1925 Amilcar 4 CGS

These lightweight, small-displacement sports cars provide a true pre-war motoring experience at a fraction of the cost of their more expensive French cousin from Molsheim

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Of all the small sports-racing cars that proliferated in France after World War One, the Amilcar was the most famous and most successful. Built at St. Denis from 1921 through 1937, they did extremely well in the hotly contested 1,100-cc class, in which so many Read More

1962 Daimler SP250 Dart Roadster

No less an authority on grace than Sir William Lyons was rumored to have tossed his scones on his first sight of a Dart

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Daimler of England startled the automotive world in 1959 with the Dart roadster, a swoopy sports car powered by an advanced 2.6-liter, hemi-head V8. With a chassis inspired by Triumph’s TR3A and a fiberglass body, it weighed barely over 2,000 pounds, giving Daimler’s new roadster obvious Read More

1959 Ferrari 250 GT California Spyder LWB

It lacks reasonable weatherproofing, rusts easily, and has a chassis that is way too flexible, but the California Spyder proves that people will always buy beauty and performance over practicality

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Convincing Enzo Ferrari to produce an open version of the highly successful competition 250 GT Berlinetta was an effort credited to the famous American Ferrari importer and driver Luigi Chinetti. The resultant “Spyder California,” with mechanical specification very similar to the 250 Read More

1954-1963 Mercedes-Benz 190SL

The 190SL’s designers had a challenge on their hands-to echo the 300SL’s styling, but not copy it

Close your eyes and picture your local main drag on a Saturday afternoon. Parked outside the neighborhood coffee shop, what do you see? Likely one or two Mercedes SLs, 280s. 560s. 450s. 380s. They’re a breeze to own and drive, good-looking cars that have always been popular, comfortable, and tasteful. On the used market, they’re Read More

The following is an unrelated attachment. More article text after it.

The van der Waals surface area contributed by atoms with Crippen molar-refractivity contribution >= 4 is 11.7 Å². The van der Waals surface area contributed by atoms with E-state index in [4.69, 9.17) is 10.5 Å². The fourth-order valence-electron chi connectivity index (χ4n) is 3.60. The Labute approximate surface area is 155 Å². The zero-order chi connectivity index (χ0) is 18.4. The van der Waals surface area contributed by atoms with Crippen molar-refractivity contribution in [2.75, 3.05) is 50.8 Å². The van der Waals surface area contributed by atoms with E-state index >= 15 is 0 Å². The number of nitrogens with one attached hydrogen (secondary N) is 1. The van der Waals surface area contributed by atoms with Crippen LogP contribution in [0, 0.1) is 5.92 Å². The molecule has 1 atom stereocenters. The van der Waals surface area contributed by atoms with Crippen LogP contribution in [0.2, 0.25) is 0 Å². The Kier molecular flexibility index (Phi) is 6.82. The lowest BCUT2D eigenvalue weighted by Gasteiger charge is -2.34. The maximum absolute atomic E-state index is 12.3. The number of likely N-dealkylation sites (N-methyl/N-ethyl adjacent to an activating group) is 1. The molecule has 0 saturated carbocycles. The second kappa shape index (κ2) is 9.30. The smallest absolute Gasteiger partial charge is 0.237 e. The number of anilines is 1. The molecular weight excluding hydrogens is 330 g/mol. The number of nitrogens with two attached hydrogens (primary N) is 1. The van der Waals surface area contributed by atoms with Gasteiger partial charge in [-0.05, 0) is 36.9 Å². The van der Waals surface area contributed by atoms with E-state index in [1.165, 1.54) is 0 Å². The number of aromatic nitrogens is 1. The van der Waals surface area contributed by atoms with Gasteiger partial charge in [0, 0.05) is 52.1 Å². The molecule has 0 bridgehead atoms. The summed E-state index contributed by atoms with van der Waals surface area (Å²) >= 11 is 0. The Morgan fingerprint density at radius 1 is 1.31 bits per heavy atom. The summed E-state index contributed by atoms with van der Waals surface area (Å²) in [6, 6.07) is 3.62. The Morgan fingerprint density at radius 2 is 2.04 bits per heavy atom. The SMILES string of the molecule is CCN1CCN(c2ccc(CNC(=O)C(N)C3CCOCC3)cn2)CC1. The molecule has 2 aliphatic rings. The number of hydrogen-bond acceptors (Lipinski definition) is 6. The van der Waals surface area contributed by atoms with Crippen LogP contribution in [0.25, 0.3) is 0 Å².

1964 Buick Riviera

GM design chief Bill Mitchell’s “personal luxury” land yacht set sail as a sophisticated merger of Ferrari GT car style with Rolls-Royce luxury

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Although Buick was primarily a luxury line, in 1963 it issued a sports model, a beautiful coupe called the Riviera. It was America’s answer to the Ferrari GTs, a car for Buick’s most affluent customers. As such, it was delivered with a host of standard features, including Read More

1955 OSCA Mt4 Spider Morelli

The little jewels from Bologna won everywhere-from the small regional Italian events to major international venues like the Mille Miglia, Targa Florio, Le Mans and Sebring

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A tiny bantam of a racing car, the OSCA Mt4 was ahead of its time, winning overall at Sebring in 1954 with Stirling Moss and Bill Lloyd behind the wheel. Its 1.45-liter, dual-overhead-cam four cylinder was fed by two Weber carburetors, and produced 120 Read More

1962 MGB Sebring

The U.S. MG distributors were hoping to put a gleam in the eye of the
dentist from Columbus, who might imagine his car out there running with the Ferraris and Porsches

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Sebring in 1964 was one of the world’s top-tier endurance races, part of the FIA’s Challenge Mondiale and Prototypes Trophy, along with the Targa Florio, Le Mans, and the Nurburgring 1000 km. Two of British Motor Car Distributors’ Read More

1956 Mercedes-Benz 300SL Gullwing

In the collector car world, there is no more immediately recognizable sight than a 300SL with its doors open. Introduced in 1954 as a coupe with signature “Gullwing” doors, the legendary 300SL was conceived as a high performance street machine that was really a thinly veiled racing car. It was fast, solid, and handled well, and it quickly developed an enviable reputation, both on the track and in the streets.

This particular 300SL Gullwing has a fabulous history, as it Read More

1955 Triumph TR2 Roadster

Some early TR2s were immediately re-sprayed by their owners, changing effeminate colors like Olive Yellow and Geranium to more traditional ones like British Racing Green

The post-war Standard-Triumph company, like most manufacturers of the period, found strong demand for its products. Exports were critical to the survival of the English auto industry and Triumph knew that returning American GIs had developed a taste for British sports cars, so plans were made for Read More

1966 Ferrari 275 GTS Spyder

The GTB/GTB4 has catapulted in value over the past 18 months and dragged the GTS along with it

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Ferrari introduced the 275 GTS at the October 1964 Paris show alongside its sibling, the 275 GTB. The two shared the same chassis and driveline, although the GTS engine was more mildly tuned to give 20 horsepower less than the berlinetta at 600 fewer revolutions. These were Ferrari’s first production cars with Read More